A counterfactual approach to the black-white differential in family trends: The effect of a "total institution"
Social scientists have noted an increasing divergence in family patterns between US blacks and whites, with the former experiencing markedly higher divorce, nonmarital childbearing and never-marrying rates. While the causality behind such racial divergence is complex, the current political climate tends to downplay economic explanations, emphasizing that differences are attributable primarily to individual and group level preferences. This dissertation exploits the military context as a unique way to reassess these issues. Most explanations forwarded for race differences in society find their counter in the military environment. For minorities, the military provides improved economic opportunity and stability. There is also evidence for an improved environment extending beyond simply socioeconomic parity, as evidenced by the military's comparatively high levels of racial desegregation and interracial marriage. Through a combination of event history and propensity score matching analyses using the National Longitudinal Survey of Youth, I find that racial differences in family patterns, so prevalent in the civilian population, dramatically decrease or disappear. Military blacks and whites are each equally likely to marry. Divorce rates are reversed from the civilian pattern. Nonmarital childbearing is substantially reduced among blacks in the military relative to their civilian counterparts. In the second part of the dissertation I use the Survey of Active Duty Personnel to show how the military moderates many of the structural disadvantages of race. Using ordered category logistic regression, I find that, compared to military whites, military blacks consider their lives vastly improved from civilian life along all of those elements identified as lacking for many black Americans in civilian society. This is the case not only in ratings of improved economic conditions and related benefits, but also in ratings of overall happiness. The third part of the dissertation explores the “social contact hypothesis,” comparing veterans with nonveterans in their behaviors and opinions related to race. Exploratory analyses using the General Social Survey show an association between increased tenure in the military and a pronounced lessening of racially discriminatory attitudes among white males. Overall, this dissertation highlights the experimental utility of the military environment in reevaluating traditional approaches to race stratification. ^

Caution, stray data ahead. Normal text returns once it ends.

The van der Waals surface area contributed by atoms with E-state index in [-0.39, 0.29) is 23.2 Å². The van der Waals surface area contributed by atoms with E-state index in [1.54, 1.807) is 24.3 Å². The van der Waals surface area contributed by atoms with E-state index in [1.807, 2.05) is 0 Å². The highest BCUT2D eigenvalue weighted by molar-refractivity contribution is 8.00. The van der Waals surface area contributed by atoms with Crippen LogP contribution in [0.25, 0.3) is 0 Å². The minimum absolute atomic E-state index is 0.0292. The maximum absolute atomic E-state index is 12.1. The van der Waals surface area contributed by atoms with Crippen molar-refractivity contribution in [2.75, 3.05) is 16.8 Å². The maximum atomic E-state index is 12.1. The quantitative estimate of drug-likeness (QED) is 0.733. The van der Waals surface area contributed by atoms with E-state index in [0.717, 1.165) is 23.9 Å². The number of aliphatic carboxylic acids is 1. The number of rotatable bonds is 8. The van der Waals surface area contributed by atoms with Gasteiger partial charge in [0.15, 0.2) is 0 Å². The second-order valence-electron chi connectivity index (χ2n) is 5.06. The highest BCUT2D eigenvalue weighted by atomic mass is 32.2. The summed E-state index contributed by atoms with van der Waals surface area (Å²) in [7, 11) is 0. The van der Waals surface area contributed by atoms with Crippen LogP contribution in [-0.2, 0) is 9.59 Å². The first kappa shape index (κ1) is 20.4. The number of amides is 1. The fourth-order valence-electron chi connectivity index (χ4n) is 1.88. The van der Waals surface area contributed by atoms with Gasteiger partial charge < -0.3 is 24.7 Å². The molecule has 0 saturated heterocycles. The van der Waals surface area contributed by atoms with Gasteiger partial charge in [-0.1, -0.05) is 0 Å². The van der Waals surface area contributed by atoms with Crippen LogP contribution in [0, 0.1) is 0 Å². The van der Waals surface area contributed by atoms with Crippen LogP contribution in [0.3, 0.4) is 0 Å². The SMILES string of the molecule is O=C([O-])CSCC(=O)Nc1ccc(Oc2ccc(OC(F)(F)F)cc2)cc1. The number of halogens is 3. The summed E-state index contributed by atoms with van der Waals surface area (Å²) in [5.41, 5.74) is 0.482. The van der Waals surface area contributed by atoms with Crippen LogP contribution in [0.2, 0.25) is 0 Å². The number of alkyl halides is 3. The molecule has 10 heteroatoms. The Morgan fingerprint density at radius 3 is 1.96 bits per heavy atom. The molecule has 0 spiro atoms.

Sociology, Individual and Family Studies|Sociology, Ethnic and Racial Studies|Sociology, Demography
Jennifer Michelle Hickes Lundquist,
"A counterfactual approach to the black-white differential in family trends: The effect of a "total institution""
(January 1, 2004).
Dissertations available from ProQuest.